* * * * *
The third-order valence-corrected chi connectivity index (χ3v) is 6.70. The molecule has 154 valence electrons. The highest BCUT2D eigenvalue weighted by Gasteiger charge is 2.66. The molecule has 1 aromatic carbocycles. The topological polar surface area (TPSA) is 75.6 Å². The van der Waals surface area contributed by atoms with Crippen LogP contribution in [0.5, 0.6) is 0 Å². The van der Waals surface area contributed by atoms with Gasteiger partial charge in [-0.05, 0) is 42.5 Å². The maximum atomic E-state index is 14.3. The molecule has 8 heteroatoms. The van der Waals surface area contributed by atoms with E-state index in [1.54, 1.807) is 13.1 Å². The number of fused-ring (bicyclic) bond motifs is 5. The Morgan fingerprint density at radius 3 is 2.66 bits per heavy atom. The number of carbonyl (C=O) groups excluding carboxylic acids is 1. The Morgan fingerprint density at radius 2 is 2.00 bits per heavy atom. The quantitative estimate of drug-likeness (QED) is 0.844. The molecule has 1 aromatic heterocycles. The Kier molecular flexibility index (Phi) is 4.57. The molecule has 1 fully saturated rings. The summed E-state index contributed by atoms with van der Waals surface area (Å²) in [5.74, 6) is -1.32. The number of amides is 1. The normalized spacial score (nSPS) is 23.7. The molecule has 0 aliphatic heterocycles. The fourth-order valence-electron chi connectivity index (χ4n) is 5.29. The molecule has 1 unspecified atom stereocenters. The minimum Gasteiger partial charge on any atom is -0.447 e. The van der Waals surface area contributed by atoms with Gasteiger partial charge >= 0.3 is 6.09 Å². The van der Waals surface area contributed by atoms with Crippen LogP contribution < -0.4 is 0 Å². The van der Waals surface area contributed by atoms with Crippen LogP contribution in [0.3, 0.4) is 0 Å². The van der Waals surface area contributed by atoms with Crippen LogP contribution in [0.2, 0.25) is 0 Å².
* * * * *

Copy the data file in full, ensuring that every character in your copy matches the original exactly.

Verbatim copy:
The third-order valence-corrected chi connectivity index (χ3v) is 6.70. The molecule has 154 valence electrons. The highest BCUT2D eigenvalue weighted by Gasteiger charge is 2.66. The molecule has 1 aromatic carbocycles. The topological polar surface area (TPSA) is 75.6 Å². The van der Waals surface area contributed by atoms with Crippen LogP contribution in [0.5, 0.6) is 0 Å². The van der Waals surface area contributed by atoms with Gasteiger partial charge in [-0.05, 0) is 42.5 Å². The maximum atomic E-state index is 14.3. The molecule has 8 heteroatoms. The van der Waals surface area contributed by atoms with E-state index in [1.54, 1.807) is 13.1 Å². The number of fused-ring (bicyclic) bond motifs is 5. The Morgan fingerprint density at radius 3 is 2.66 bits per heavy atom. The number of carbonyl (C=O) groups excluding carboxylic acids is 1. The Morgan fingerprint density at radius 2 is 2.00 bits per heavy atom. The quantitative estimate of drug-likeness (QED) is 0.844. The molecule has 1 aromatic heterocycles. The Kier molecular flexibility index (Phi) is 4.57. The molecule has 1 fully saturated rings. The summed E-state index contributed by atoms with van der Waals surface area (Å²) in [5.74, 6) is -1.32. The number of amides is 1. The normalized spacial score (nSPS) is 23.7. The molecule has 0 aliphatic heterocycles. The fourth-order valence-electron chi connectivity index (χ4n) is 5.29. The molecule has 1 unspecified atom stereocenters. The minimum Gasteiger partial charge on any atom is -0.447 e. The van der Waals surface area contributed by atoms with Gasteiger partial charge >= 0.3 is 6.09 Å². The van der Waals surface area contributed by atoms with Crippen LogP contribution < -0.4 is 0 Å². The van der Waals surface area contributed by atoms with Crippen LogP contribution in [0.3, 0.4) is 0 Å². The van der Waals surface area contributed by atoms with Crippen LogP contribution in [0.2, 0.25) is 0 Å².